Name: Steve Hillyer
Farmers Market: Journal Square Green Market, Hudson County/Jersey City
Location: Journal Square PATH Station
Dates: May-December, Wednesdays & Fridays, 2-7 PM
Approximate Number of Vendors: 5
Do you allow food trucks?: Yes
Approximate number of weekly attendees: 400
When did your farmers market get started and how did it come about?: The farmers market was originally started in the late 1990s and was managed by the Friends of the Loew's in Journal Square. The market was turned over to the Journal Square Special Improvement District in 2015 as a part of the management of the public spaces within which the market is held.
What makes your farmers market unique?: The market is right outside the Journal Square PATH station so it's easy for people to grab food on their way home. Our market is unique because there are 29,000 people who take the PATH train each day, and 70% walk directly through our market.
Who are your regular market shoppers? What are their general demographics?: There is no one specific demographic; Jersey City is the most diverse city in America and our market reflects that vast diversity. But again, a lot of the shoppers are those coming off of the PATH train.
When selecting vendors for your farmers market, what do you look for? Are there any gaps in types of vendors or products you are especially looking for?: With the general average income of our community in mind, I typically advise merchants with higher price points or particularly "artisanal" products that our market is probably not the right one for them. Prepared foods (non-food truck, like from a stand) surprisingly do really, really well at the market. Bath and body products also sell well.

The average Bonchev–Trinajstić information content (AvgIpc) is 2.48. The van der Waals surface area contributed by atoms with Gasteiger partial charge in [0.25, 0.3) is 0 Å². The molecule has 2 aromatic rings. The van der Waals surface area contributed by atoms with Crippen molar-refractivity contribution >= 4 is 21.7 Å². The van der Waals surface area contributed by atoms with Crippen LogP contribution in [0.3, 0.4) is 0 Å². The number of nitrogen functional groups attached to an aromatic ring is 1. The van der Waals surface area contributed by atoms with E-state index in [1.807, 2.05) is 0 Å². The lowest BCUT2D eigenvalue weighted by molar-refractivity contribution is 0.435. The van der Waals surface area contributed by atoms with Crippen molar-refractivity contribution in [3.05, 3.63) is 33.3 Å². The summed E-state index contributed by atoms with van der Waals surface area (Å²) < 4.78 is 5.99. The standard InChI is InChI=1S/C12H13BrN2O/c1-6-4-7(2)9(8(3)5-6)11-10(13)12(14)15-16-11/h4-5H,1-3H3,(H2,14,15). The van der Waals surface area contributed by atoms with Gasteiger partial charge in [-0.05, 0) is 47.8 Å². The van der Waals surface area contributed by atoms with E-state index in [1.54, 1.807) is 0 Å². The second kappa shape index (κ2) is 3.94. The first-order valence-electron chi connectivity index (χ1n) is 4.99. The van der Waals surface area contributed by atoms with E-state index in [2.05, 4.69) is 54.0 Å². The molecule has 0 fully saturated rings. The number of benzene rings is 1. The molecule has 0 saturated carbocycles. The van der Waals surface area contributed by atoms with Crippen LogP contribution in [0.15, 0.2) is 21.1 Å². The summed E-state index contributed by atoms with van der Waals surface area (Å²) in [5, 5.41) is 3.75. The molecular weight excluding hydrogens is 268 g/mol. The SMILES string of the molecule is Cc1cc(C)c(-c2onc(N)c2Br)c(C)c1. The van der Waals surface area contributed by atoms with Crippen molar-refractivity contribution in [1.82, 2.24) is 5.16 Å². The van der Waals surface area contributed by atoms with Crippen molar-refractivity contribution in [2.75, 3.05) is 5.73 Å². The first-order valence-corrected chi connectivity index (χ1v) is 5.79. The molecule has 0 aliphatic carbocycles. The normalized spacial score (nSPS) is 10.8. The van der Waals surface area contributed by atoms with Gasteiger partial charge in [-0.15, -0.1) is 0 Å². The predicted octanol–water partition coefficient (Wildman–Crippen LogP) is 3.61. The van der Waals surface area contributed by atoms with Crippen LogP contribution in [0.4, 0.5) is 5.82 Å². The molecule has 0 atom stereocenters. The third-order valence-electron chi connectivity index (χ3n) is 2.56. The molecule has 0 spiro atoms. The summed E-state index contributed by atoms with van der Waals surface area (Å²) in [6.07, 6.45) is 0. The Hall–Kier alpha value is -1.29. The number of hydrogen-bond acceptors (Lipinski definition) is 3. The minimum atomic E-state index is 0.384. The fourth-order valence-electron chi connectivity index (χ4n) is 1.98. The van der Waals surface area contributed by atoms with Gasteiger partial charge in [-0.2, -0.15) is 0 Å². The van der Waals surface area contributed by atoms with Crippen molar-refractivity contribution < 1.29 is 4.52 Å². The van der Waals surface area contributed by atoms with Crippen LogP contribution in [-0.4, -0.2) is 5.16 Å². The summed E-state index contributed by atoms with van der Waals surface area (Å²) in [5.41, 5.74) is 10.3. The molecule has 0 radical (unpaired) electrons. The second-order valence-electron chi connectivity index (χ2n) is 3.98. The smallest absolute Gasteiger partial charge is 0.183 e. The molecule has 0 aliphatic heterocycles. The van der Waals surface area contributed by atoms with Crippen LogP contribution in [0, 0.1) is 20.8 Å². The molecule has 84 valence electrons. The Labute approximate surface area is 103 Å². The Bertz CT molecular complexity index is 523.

What advice do you have for food and beverage entrepreneurs who want to be included in your farmers market?: Choose your farmers market with the same level of research you would for a brick and mortar location. When I first began to manage the market in 2016, I had artisanal vendors who compared our market to downtown Jersey City's and were surprised their products weren't selling. After dozens of vendors attempting and then pulling out shortly after, I looked at the statistics — downtown JC's average family income is like $130,000 and Journal Square’s is $60,000. After that, I started advising vendors to lower their prices or their expectations, and that honesty has worked very well for the market.
Also, vendors need to understand their business more and make a planned investment when opening at a market and have a set amount of trial days (with the amount they're willing to invest (read: lose)) in a market to see if their product sells. Consistency is key for both the market and the vendors, but when vendors are not committed it pulls a market down quickly.
What are you most proud of about your farmers market?: We accept entrepreneurs of all shapes, sizes, and dreams. I also like to think that I have helped coach and provide a platform for the micro businesses to get their feet off the ground.
Do you have plans to incorporate anything new in your farmers market in the upcoming season?: We plan to add more seating and possibly live music, if budget allows.